In our New Year’s Eve edition, the front page story told of a community in Athlone who stood up to a suspected drug merchant.
In their numbers, men, women and children marched on the notorious “White House” and stoned the property.
The occupants of the house slipped out and haven’t been seen since.
Now, good story or bad story (we prefer to treat it as just a news story), the Voice was once again accused of “glamourising gangsters”.
Not because the story was sympathetic to the suspected Americans mert, but simply because we reported on the so-called eviction.
What had happened was, on social media, we shared the front page early, as we do every morning, to show users what stories they can expect to read later in the day.
All they were given was the headline “Resident Evil” and a crowd picture, and already readers had made up their minds (without reading the article) that the Voice was calling the residents evil.
Some of the comments posted were: Voice is promoting/working for the gangs; Voice is owned by/on the payroll of dik dinge.
OK, some readers may just have been having a laugh in the comments section, because surely you can’t be that ignorant?
Another popular misconception is that Voice only reports on negative news.
So when Facebook users do react to a positive story (and we make sure to publish positive news every single day) some poephol will invariably comment, “Finally, some good news”, every single day. True story.
Anyway, everyone is entitled to share their own opinion and “rek their bekke” on our platforms, so go ahead.
Even more shocking was the reaction to Voice’s coverage of Rashied Staggie’s death and funeral.
Some readers got so worked up that they called for a boycott of the paper! Can you imagine?
What got people so upset was that we reported that:
1) The former gang leader got a “hero’s burial”.
Well, like it or not, he did. He was laid to rest in grand style, with a convoy of Range Rovers adorned with South African flags, and in an ornate coffin fit for royalty.
And like it or not, the procession with thousands of “mourners” resembled a state funeral, though make no mistake, it was “privately” sponsored.
At no point did the Voice label Staggie a hero.
Yet, was this not a burial befitting a hero?
The body wasn’t stuffed in a pine box and driven in a Toyota Quantum to a church service attended by 50 congregants.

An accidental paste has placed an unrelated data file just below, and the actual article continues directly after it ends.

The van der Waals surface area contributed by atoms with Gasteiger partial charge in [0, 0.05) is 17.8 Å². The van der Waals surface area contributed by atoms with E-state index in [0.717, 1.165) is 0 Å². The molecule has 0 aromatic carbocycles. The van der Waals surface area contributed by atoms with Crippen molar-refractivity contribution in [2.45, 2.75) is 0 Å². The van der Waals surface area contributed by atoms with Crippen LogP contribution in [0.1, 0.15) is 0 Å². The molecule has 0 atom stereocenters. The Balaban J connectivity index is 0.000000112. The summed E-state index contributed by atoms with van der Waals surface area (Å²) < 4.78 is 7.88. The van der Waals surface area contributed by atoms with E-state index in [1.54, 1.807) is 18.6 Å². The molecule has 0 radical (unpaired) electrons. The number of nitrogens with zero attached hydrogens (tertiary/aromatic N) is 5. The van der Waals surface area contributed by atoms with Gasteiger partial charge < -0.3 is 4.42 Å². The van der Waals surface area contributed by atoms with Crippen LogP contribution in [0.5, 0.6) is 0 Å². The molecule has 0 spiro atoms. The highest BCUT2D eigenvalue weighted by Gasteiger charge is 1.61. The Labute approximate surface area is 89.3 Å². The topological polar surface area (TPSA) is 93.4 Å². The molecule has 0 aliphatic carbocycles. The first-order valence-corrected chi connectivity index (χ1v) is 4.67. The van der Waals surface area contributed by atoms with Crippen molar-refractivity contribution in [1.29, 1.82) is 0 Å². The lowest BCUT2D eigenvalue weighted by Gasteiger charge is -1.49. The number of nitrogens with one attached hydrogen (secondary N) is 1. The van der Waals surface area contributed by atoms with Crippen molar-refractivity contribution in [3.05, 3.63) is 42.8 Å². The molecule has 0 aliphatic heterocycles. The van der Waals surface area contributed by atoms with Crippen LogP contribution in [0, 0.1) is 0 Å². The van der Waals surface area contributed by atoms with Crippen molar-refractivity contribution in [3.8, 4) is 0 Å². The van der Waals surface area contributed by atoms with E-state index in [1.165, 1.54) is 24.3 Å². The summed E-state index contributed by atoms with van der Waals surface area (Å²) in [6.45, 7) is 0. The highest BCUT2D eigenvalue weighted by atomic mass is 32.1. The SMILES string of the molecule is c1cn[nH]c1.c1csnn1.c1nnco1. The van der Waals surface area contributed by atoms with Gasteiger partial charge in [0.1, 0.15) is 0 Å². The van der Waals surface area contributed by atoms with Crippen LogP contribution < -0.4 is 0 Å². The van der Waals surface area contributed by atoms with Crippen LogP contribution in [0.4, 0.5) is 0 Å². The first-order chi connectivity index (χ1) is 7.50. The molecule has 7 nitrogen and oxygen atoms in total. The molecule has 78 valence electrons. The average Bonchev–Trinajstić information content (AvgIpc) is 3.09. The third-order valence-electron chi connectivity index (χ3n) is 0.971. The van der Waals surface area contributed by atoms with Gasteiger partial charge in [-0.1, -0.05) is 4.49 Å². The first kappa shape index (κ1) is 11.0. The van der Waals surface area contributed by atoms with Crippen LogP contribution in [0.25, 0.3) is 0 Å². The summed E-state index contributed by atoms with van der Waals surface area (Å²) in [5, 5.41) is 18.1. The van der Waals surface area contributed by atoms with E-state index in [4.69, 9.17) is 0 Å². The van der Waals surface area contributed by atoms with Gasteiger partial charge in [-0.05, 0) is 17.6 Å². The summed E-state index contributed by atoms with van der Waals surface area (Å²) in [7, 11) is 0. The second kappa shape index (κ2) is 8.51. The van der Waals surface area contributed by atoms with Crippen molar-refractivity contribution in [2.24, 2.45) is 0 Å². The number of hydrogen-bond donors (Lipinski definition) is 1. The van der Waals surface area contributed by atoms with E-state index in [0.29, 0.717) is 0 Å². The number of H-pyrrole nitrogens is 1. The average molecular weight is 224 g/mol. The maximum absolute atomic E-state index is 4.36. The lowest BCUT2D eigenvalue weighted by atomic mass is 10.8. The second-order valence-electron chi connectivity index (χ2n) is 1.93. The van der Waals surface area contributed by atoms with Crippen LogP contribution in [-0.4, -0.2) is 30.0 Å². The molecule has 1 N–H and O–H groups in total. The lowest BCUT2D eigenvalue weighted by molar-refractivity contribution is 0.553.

That wouldn’t have been factual, or newsworthy.
2) By reporting on the death and funeral, Voice is supporting gangsters.
Nonsense. The man was shot dead in the street like a common skollie, with no regard for his status and notoriety.
There was nothing glamorous about his death. If anything, his execution should serve as a stern warning to others in the underworld.
Voice could not simply ignore the funeral. It would have been remiss to do so.
Any event on the Cape Flats that attracts thousands of people is newsworthy to the Voice.
Whether those “mourners” were Hard Livings, Staggie supporters, rivals or just nuuskierige agies, it’s hard to tell.
As journalists, our duty is to accurately reflect what is happening in our communities. As professionals, we have to take emotion out of it. That’s what we did.
Incidentally, on the same Saturday as the funeral, we covered the Hanover Park Street Festival, which was also attended by hundreds of people.
In the paper that Monday morning, the event was given a full page of coverage - the same as the funeral.
3) Voice reports on Staggie’s funeral, but doesn’t report on the funerals of innocent children killed by gangsters.
Nonsense. In that same paper, on the page right next to Staggie’s burial, we reported on the death of five-year-old Valentino Grootetjie, who was killed in a gang shooting in Lavender Hill.
Days later, we published an appeal for donations to pay for the little boy’s burial. We then covered the service, which was attended by the Voice and dignitaries such as Dan Plato and Bheki Cele.
The point Munier would like to make here is that you, the consumer, have the freedom to read what you like.
If you don’t want to know about Staggie’s funeral or other “negative” news in your community, fine. Skip to the Hanover Park Street Festival, or the Cape Flats soccer boy who is scoring goals overseas.
Or read another paper. Choice is yours.
But please don’t expect the Voice to be a good news gazette that only covers news that makes you happy, and ignores the reality of crime and gangs impacting our day-to-day lives.